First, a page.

Microscopic Description -- Bladder Outlet Obstruction


Sections of transurethral cystoscopic biopsy show a lesion with complex glandular structure arranged in papillary and cribriform architecture supported by a fine branching stromal stalk in some areas (Figs 01, 02 and 03). The lining cells are tall columnar epithelial cells with stratified or pseudostratified morphology (Figs 02 and 03). The cells display high degree of atypia with large nuclei and prominent nucleoli and pleomorphism ((Figs 02 and 03). These morphologic features are those of a prostatic duct adenocarcinoma.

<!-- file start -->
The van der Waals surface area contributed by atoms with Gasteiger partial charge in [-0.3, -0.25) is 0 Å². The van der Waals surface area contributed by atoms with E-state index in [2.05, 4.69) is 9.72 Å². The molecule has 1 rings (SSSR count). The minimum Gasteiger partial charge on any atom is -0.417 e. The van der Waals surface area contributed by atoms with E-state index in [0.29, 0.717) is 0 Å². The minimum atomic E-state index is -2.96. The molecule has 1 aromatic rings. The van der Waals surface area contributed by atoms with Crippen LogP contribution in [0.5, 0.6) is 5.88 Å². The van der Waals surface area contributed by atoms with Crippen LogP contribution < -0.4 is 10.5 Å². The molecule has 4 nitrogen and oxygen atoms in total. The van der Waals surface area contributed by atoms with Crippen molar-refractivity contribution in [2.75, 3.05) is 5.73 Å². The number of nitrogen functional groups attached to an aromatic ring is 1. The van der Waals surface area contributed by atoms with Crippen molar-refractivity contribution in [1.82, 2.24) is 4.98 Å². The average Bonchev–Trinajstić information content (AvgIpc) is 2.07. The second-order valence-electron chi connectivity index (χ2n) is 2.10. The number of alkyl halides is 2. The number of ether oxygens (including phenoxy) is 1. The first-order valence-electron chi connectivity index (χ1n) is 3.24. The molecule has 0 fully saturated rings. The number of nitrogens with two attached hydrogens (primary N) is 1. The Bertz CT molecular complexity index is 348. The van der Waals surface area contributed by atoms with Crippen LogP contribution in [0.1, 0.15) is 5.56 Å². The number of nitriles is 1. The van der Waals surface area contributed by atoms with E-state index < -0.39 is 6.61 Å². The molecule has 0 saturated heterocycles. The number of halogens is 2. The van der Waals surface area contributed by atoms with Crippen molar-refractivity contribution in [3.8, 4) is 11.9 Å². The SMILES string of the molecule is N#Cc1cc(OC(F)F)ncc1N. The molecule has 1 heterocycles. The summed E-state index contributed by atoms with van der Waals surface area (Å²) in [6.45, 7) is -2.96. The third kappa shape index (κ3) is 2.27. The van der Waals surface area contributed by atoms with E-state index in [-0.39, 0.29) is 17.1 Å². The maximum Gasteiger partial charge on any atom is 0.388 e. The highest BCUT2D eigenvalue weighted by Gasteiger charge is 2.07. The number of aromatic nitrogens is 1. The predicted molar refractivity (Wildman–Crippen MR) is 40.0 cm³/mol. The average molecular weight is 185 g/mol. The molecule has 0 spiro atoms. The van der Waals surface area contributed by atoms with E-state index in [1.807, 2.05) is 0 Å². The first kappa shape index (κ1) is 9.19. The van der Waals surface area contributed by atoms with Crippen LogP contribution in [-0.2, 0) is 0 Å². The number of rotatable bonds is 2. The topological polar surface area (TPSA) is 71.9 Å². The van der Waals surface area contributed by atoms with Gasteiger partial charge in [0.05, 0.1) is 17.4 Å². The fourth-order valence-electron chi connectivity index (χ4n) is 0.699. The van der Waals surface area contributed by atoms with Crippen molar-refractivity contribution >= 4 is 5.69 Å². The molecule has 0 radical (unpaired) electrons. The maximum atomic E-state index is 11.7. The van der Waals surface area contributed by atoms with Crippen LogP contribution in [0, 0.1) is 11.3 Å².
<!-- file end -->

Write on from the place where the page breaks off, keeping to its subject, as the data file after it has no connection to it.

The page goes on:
Immunohistochemical stains show positive staining with prostate acid phosphatase (PAP) (Fig. 04) and prostatic specific antigen (PSA) (Fig 05), indicating that the tumor has a prostatic origin. Immunohistochemical stains for high molecular weight cytokeratin (CK903) are negative in the areas of tumor (Fig 06), thus confirming the absence of basal cells. The absence of basal cells establishes this as invasive carcinoma. This absence of basal cells is an important morphologic hallmark distinguishing it from cribriform high grade Prostatic Intra-epithelial Neoplasia (PIN). High grade PIN demonstrates presence of basal cells, and consequently positive staining with Cytokeratin 903.

Occasional single positive cells are seen at the periphery of the tumor (Figs 06 and 07).



IndexCME Case StudiesFeedbackHome